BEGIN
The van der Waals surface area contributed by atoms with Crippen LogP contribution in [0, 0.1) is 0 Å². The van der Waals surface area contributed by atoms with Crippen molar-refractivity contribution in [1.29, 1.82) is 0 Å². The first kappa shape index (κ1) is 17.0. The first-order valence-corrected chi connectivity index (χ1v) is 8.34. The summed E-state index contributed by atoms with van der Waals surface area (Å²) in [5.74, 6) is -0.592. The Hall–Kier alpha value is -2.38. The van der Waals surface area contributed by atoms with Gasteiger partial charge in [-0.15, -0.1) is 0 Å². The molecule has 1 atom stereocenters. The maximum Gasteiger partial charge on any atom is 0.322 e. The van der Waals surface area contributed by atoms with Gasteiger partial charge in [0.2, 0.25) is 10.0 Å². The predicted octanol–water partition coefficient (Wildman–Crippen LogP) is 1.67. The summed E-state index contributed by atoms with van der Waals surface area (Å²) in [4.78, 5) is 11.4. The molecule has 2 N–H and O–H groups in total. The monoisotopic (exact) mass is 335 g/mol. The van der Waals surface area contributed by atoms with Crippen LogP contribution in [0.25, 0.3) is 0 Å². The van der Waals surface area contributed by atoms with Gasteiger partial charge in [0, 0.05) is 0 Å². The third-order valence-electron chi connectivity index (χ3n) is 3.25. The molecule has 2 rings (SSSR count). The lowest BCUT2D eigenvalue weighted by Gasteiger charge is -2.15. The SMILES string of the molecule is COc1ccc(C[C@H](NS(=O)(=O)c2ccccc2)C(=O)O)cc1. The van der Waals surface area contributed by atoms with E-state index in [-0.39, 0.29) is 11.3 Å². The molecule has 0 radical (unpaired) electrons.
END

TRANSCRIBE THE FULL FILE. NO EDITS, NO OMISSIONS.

The van der Waals surface area contributed by atoms with Crippen LogP contribution in [0, 0.1) is 0 Å². The van der Waals surface area contributed by atoms with Crippen molar-refractivity contribution in [1.29, 1.82) is 0 Å². The first kappa shape index (κ1) is 17.0. The first-order valence-corrected chi connectivity index (χ1v) is 8.34. The summed E-state index contributed by atoms with van der Waals surface area (Å²) in [5.74, 6) is -0.592. The Hall–Kier alpha value is -2.38. The van der Waals surface area contributed by atoms with Gasteiger partial charge in [-0.15, -0.1) is 0 Å². The molecule has 1 atom stereocenters. The maximum Gasteiger partial charge on any atom is 0.322 e. The van der Waals surface area contributed by atoms with Gasteiger partial charge in [0.2, 0.25) is 10.0 Å². The predicted octanol–water partition coefficient (Wildman–Crippen LogP) is 1.67. The summed E-state index contributed by atoms with van der Waals surface area (Å²) in [4.78, 5) is 11.4. The molecule has 2 N–H and O–H groups in total. The monoisotopic (exact) mass is 335 g/mol. The van der Waals surface area contributed by atoms with Crippen LogP contribution in [0.25, 0.3) is 0 Å². The van der Waals surface area contributed by atoms with Gasteiger partial charge in [0, 0.05) is 0 Å². The third-order valence-electron chi connectivity index (χ3n) is 3.25. The molecule has 2 rings (SSSR count). The lowest BCUT2D eigenvalue weighted by Gasteiger charge is -2.15. The SMILES string of the molecule is COc1ccc(C[C@H](NS(=O)(=O)c2ccccc2)C(=O)O)cc1. The van der Waals surface area contributed by atoms with E-state index in [-0.39, 0.29) is 11.3 Å². The molecule has 0 radical (unpaired) electrons.